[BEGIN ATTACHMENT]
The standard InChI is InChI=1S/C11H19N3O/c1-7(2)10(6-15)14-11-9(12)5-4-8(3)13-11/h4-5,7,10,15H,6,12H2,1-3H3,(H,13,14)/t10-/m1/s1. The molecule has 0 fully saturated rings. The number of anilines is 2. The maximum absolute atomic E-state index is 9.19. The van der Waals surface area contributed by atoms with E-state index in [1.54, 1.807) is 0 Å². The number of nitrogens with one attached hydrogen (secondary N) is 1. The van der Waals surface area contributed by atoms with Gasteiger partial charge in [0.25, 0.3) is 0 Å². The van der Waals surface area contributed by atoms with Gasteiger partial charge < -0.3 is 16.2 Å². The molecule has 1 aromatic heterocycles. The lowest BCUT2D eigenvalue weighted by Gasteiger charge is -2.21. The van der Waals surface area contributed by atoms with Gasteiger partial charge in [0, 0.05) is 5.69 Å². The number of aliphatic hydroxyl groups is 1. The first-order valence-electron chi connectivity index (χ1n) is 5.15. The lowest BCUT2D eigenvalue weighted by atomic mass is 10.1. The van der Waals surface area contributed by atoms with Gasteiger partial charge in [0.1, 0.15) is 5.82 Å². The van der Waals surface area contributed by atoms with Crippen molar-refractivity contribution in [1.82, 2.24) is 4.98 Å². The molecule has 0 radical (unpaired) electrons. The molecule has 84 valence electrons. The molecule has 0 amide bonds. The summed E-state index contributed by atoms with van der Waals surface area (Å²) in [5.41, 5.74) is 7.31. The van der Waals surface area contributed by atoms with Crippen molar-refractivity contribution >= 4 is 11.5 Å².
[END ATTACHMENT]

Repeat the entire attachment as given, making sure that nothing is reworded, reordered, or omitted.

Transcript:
The standard InChI is InChI=1S/C11H19N3O/c1-7(2)10(6-15)14-11-9(12)5-4-8(3)13-11/h4-5,7,10,15H,6,12H2,1-3H3,(H,13,14)/t10-/m1/s1. The molecule has 0 fully saturated rings. The number of anilines is 2. The maximum absolute atomic E-state index is 9.19. The van der Waals surface area contributed by atoms with E-state index in [1.54, 1.807) is 0 Å². The number of nitrogens with one attached hydrogen (secondary N) is 1. The van der Waals surface area contributed by atoms with Gasteiger partial charge in [0.25, 0.3) is 0 Å². The van der Waals surface area contributed by atoms with Gasteiger partial charge < -0.3 is 16.2 Å². The molecule has 1 aromatic heterocycles. The lowest BCUT2D eigenvalue weighted by Gasteiger charge is -2.21. The van der Waals surface area contributed by atoms with Gasteiger partial charge in [0, 0.05) is 5.69 Å². The number of aliphatic hydroxyl groups is 1. The first-order valence-electron chi connectivity index (χ1n) is 5.15. The lowest BCUT2D eigenvalue weighted by atomic mass is 10.1. The van der Waals surface area contributed by atoms with Gasteiger partial charge in [0.1, 0.15) is 5.82 Å². The van der Waals surface area contributed by atoms with Crippen molar-refractivity contribution in [1.82, 2.24) is 4.98 Å². The molecule has 0 radical (unpaired) electrons. The molecule has 84 valence electrons. The molecule has 0 amide bonds. The summed E-state index contributed by atoms with van der Waals surface area (Å²) in [5.41, 5.74) is 7.31. The van der Waals surface area contributed by atoms with Crippen molar-refractivity contribution >= 4 is 11.5 Å².